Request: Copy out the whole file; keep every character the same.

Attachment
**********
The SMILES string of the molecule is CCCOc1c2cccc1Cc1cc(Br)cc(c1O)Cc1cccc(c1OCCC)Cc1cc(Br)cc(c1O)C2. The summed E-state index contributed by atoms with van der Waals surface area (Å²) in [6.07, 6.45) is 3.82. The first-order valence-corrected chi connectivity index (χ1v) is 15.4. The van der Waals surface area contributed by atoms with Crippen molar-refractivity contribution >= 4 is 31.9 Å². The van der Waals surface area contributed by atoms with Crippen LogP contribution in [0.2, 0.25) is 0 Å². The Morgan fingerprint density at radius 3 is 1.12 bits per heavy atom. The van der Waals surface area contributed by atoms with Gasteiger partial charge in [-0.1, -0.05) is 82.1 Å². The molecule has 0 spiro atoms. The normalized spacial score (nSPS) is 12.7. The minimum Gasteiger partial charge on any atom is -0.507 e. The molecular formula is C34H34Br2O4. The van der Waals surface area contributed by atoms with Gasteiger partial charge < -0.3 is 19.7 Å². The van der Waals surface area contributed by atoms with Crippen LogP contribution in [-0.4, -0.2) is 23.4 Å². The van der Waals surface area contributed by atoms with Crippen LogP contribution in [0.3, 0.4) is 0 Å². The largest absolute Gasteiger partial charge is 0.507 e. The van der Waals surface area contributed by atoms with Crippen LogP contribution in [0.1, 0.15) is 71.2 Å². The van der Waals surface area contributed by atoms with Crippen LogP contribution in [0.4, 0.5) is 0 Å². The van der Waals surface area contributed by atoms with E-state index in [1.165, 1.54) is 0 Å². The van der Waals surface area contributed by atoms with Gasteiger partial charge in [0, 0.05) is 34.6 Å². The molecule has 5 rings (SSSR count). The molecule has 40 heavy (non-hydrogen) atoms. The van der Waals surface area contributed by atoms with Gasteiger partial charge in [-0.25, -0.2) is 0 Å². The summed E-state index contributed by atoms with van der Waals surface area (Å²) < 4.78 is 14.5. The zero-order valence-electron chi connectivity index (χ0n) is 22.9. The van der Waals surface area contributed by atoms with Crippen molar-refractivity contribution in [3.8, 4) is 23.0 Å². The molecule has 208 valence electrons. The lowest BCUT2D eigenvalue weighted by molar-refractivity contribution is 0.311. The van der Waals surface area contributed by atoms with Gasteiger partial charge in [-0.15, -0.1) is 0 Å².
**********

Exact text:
The SMILES string of the molecule is CCCOc1c2cccc1Cc1cc(Br)cc(c1O)Cc1cccc(c1OCCC)Cc1cc(Br)cc(c1O)C2. The summed E-state index contributed by atoms with van der Waals surface area (Å²) in [6.07, 6.45) is 3.82. The first-order valence-corrected chi connectivity index (χ1v) is 15.4. The van der Waals surface area contributed by atoms with Crippen molar-refractivity contribution >= 4 is 31.9 Å². The van der Waals surface area contributed by atoms with Crippen LogP contribution in [0.2, 0.25) is 0 Å². The Morgan fingerprint density at radius 3 is 1.12 bits per heavy atom. The van der Waals surface area contributed by atoms with Gasteiger partial charge in [-0.1, -0.05) is 82.1 Å². The molecule has 0 spiro atoms. The normalized spacial score (nSPS) is 12.7. The minimum Gasteiger partial charge on any atom is -0.507 e. The molecular formula is C34H34Br2O4. The van der Waals surface area contributed by atoms with Gasteiger partial charge < -0.3 is 19.7 Å². The van der Waals surface area contributed by atoms with Crippen LogP contribution in [-0.4, -0.2) is 23.4 Å². The van der Waals surface area contributed by atoms with Crippen LogP contribution in [0.3, 0.4) is 0 Å². The largest absolute Gasteiger partial charge is 0.507 e. The van der Waals surface area contributed by atoms with Crippen LogP contribution in [0.1, 0.15) is 71.2 Å². The van der Waals surface area contributed by atoms with Crippen LogP contribution in [0.4, 0.5) is 0 Å². The van der Waals surface area contributed by atoms with E-state index in [1.165, 1.54) is 0 Å². The van der Waals surface area contributed by atoms with Gasteiger partial charge in [0, 0.05) is 34.6 Å². The molecule has 5 rings (SSSR count). The molecule has 40 heavy (non-hydrogen) atoms. The van der Waals surface area contributed by atoms with Gasteiger partial charge in [-0.25, -0.2) is 0 Å². The summed E-state index contributed by atoms with van der Waals surface area (Å²) < 4.78 is 14.5. The zero-order valence-electron chi connectivity index (χ0n) is 22.9. The van der Waals surface area contributed by atoms with Crippen molar-refractivity contribution in [3.8, 4) is 23.0 Å². The molecule has 208 valence electrons. The lowest BCUT2D eigenvalue weighted by molar-refractivity contribution is 0.311. The van der Waals surface area contributed by atoms with Gasteiger partial charge in [-0.15, -0.1) is 0 Å².